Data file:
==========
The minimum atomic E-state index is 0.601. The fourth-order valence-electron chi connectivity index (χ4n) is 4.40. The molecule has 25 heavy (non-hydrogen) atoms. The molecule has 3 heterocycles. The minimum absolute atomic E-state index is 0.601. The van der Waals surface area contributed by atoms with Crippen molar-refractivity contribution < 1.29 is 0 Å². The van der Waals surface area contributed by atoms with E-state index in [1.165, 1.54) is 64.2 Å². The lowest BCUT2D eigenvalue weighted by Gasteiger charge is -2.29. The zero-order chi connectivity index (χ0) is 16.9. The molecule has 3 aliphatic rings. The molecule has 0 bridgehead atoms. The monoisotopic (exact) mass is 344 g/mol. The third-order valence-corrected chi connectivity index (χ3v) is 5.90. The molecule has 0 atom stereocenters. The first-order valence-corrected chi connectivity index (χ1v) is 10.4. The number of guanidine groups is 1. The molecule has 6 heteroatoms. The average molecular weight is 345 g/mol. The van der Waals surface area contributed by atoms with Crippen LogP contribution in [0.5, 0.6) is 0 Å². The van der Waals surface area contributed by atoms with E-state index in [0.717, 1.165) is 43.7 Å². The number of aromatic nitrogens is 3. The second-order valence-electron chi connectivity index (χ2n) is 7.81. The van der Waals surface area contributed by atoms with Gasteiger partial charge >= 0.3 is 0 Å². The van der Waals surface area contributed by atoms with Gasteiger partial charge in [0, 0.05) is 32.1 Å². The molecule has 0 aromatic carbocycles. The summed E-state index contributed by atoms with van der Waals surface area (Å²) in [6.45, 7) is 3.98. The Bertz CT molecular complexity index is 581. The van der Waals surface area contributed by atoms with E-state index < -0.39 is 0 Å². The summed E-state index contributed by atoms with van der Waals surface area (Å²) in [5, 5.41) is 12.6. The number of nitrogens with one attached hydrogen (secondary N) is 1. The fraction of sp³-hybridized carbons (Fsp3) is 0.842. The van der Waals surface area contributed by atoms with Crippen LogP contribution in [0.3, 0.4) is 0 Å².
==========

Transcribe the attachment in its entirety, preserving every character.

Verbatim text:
The minimum atomic E-state index is 0.601. The fourth-order valence-electron chi connectivity index (χ4n) is 4.40. The molecule has 25 heavy (non-hydrogen) atoms. The molecule has 3 heterocycles. The minimum absolute atomic E-state index is 0.601. The van der Waals surface area contributed by atoms with Crippen molar-refractivity contribution < 1.29 is 0 Å². The van der Waals surface area contributed by atoms with E-state index in [1.165, 1.54) is 64.2 Å². The lowest BCUT2D eigenvalue weighted by Gasteiger charge is -2.29. The zero-order chi connectivity index (χ0) is 16.9. The molecule has 3 aliphatic rings. The molecule has 0 bridgehead atoms. The monoisotopic (exact) mass is 344 g/mol. The third-order valence-corrected chi connectivity index (χ3v) is 5.90. The molecule has 0 atom stereocenters. The first-order valence-corrected chi connectivity index (χ1v) is 10.4. The number of guanidine groups is 1. The molecule has 6 heteroatoms. The average molecular weight is 345 g/mol. The van der Waals surface area contributed by atoms with Crippen LogP contribution in [0.5, 0.6) is 0 Å². The van der Waals surface area contributed by atoms with E-state index in [0.717, 1.165) is 43.7 Å². The number of aromatic nitrogens is 3. The second-order valence-electron chi connectivity index (χ2n) is 7.81. The van der Waals surface area contributed by atoms with Gasteiger partial charge >= 0.3 is 0 Å². The van der Waals surface area contributed by atoms with Gasteiger partial charge in [0, 0.05) is 32.1 Å². The molecule has 0 aromatic carbocycles. The summed E-state index contributed by atoms with van der Waals surface area (Å²) in [6.45, 7) is 3.98. The Bertz CT molecular complexity index is 581. The van der Waals surface area contributed by atoms with E-state index < -0.39 is 0 Å². The summed E-state index contributed by atoms with van der Waals surface area (Å²) in [5, 5.41) is 12.6. The number of nitrogens with one attached hydrogen (secondary N) is 1. The fraction of sp³-hybridized carbons (Fsp3) is 0.842. The van der Waals surface area contributed by atoms with Crippen LogP contribution in [0.3, 0.4) is 0 Å².